England’s colleges are showing signs of turning a significant corner in their Ofsted performance.

Seven have managed to dig themselves out of failing grades in the early part 2017/18 – where none managed the same feat during that period last year.

Frustratingly however, this success will not be recognised in the education watchdog’s imminent annual report, which will only discuss inspections published up to the end of 2016/17, and which is expected to describe a huge decline in standards.

Just 69 per cent of colleges were rated ‘good’ or ‘outstanding’ by August 31, FE Week analysis revealed.

Read Editor Nick Linford’s view here

This represented a fall for the third year running for schools and colleges in the measure Ofsted effectively considers its minimum acceptable standard.

Now, though, FE Week’s analysis of the 12 full college inspections that have been published between September and November shows that eight have improved their grades: seven increased from ‘requires improvement’ to ‘good’, and one has moved from ‘good’ to ‘outstanding’.

Three more declined – two moving from ‘good’ to ‘requires improvement’ – while one stayed the same.


This represents a massive upswing in college performance; of the nine of the colleges that had full inspections published in the same period in 2016/17, six saw their grades go down and three stayed the same.

In other words, not a single one improved.

If Ofsted were to consider the full inspections published so far during this academic year in its annual report, the proportion of colleges rated ‘good’ or ‘outstanding’ would sit at 72 per cent, higher than it was in last year’s report (71 per cent).

A spokesperson for the inspectorate said nothing had changed in terms of its inspection arrangements, and said it couldn’t draw any meaningful conclusions for why the improvement had been so substantial.

Two of the colleges that went from a grade three to a two – City of Liverpool and Richmond-Upon-Thames – have been subject to interventions from the FE commissioner since their previous inspections, which is likely to be one reason for better performance.

The five other colleges – North Hertfordshire, Wirral Metropolitan, Grantham, Burton and South Derbyshire, and Suffolk New College – however, have had no obvious support or intervention from the government.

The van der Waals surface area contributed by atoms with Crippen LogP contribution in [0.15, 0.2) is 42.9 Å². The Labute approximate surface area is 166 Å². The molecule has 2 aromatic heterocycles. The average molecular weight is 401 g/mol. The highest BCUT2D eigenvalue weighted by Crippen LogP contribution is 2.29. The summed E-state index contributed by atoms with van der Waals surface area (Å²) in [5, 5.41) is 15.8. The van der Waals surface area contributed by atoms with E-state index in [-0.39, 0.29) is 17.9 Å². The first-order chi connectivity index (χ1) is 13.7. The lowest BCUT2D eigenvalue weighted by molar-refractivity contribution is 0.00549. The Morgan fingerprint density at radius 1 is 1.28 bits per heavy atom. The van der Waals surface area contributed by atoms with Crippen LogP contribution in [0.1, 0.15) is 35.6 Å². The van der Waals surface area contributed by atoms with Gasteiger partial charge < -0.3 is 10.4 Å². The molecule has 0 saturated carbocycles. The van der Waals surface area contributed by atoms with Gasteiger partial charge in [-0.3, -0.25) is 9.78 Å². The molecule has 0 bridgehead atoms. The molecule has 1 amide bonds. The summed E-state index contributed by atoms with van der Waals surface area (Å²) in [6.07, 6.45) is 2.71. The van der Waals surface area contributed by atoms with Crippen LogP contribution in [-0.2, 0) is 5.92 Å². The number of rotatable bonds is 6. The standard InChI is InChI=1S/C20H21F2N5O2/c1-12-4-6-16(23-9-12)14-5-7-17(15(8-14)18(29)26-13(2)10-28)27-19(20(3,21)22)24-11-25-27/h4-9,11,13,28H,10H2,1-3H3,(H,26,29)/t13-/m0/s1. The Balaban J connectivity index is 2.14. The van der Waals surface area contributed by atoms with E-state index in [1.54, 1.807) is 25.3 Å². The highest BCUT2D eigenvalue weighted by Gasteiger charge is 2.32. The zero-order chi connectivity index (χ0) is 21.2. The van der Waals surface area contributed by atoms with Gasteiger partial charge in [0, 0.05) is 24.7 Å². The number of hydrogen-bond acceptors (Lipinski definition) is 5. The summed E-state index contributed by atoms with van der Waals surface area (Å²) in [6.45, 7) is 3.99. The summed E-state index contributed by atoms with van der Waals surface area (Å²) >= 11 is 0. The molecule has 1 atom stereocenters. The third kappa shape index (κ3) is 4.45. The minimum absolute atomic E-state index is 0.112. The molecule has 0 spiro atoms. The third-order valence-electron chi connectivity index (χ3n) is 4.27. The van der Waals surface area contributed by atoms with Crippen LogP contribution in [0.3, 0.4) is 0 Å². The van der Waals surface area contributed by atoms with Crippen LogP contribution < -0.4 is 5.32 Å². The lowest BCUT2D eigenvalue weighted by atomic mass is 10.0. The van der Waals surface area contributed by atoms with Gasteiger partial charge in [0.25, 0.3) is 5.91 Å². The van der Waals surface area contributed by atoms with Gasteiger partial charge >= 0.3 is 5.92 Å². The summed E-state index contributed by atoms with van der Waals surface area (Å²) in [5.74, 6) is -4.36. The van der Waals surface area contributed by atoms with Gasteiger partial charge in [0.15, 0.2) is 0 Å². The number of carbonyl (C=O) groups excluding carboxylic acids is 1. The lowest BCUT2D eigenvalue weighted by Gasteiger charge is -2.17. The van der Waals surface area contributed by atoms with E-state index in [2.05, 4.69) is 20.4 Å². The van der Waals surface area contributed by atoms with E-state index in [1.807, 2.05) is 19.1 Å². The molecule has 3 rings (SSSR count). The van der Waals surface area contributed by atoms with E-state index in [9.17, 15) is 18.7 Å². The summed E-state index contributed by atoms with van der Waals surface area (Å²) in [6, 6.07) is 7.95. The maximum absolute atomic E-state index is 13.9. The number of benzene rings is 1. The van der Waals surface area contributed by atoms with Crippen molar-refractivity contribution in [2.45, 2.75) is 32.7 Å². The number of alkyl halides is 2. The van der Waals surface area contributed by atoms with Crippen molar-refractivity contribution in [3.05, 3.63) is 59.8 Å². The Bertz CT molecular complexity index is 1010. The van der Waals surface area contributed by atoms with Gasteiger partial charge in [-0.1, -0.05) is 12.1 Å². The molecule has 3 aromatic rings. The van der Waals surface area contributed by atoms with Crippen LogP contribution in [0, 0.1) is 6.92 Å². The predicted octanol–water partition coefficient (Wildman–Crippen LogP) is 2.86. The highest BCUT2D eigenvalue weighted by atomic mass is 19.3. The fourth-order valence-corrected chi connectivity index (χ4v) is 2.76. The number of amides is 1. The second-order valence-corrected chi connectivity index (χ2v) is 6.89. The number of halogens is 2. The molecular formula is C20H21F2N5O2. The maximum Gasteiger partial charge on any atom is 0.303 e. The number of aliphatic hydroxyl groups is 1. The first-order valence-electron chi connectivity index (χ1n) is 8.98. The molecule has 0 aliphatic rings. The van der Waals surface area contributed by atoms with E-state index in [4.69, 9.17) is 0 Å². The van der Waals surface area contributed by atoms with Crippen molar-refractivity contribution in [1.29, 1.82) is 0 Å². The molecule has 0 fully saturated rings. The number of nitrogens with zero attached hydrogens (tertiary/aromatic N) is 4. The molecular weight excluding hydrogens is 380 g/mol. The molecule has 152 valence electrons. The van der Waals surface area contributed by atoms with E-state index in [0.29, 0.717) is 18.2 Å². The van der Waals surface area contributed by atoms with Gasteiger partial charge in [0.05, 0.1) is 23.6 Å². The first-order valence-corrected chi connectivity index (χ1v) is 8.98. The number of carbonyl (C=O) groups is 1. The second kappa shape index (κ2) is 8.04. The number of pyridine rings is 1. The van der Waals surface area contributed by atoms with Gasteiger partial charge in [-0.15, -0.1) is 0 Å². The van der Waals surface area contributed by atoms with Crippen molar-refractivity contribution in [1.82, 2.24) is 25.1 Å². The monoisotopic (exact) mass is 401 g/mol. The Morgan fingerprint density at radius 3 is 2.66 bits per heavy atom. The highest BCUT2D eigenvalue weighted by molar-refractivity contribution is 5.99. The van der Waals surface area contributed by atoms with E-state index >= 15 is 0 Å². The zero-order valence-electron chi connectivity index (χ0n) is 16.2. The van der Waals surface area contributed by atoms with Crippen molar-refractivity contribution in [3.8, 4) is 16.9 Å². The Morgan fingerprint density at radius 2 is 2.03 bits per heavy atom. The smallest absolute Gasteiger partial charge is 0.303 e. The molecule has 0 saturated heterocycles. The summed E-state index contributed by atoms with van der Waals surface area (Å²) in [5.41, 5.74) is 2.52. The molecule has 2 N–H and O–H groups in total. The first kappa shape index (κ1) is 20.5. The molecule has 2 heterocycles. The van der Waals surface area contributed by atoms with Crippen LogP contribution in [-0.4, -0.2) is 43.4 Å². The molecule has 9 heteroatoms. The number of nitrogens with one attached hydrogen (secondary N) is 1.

David Russell, the chief executive of the Education and Training Foundation, said the noticeable surge in colleges’ Ofsted grades in recent months was “great news”.

He told FE Week there was a “large number of complex factors” which interact to create national patterns in Ofsted grading, but it seems “implausible” that the recent improvements are entirely unconnected to the “high-quality programmes” his organisation has been running over the last four years, such as CPD training.

This shock upturn in performance is welcome news after last month’s analysis showed that colleges are lagging considerably behind sixth-form colleges and independent learning providers.

Of these, 81 per cent were rated ‘good’ or ‘outstanding’ by August 31, a massive 12 percentage points ahead of colleges’ 69 per cent.

The slump had continued an annual trend which has seen the number of high-achieving colleges fall by 10 per cent in just three years, after a high of 79 per cent in 2014.

The findings backed up chief inspector Amanda Spielman’s comments to the education select committee in October, when she admitted that colleges “have the biggest funding challenge” and said Ofsted had seen “disappointing outcomes” in FE.

Colleges are dealing with “an enormous amount of work” and “a big challenge” as they face “reforms in practically all areas”, she told MPs.

Ofsted confirmed FE Week’s findings this week in an official statistical release for FE and skills inspections and outcomes.

It pointed out that during 2016/17, there were twice as many colleges that declined to ‘requires improvement’ or ‘inadequate’ (18) than improved to ‘good’ or ‘outstanding’ (nine).

The proportion of colleges with a grade two or one declined by two percentage points, from 71 per cent in August 2016, to 69 per cent in August 2017.

This decline would have been greater if the colleges that officially closed as a result of a merger had been included.

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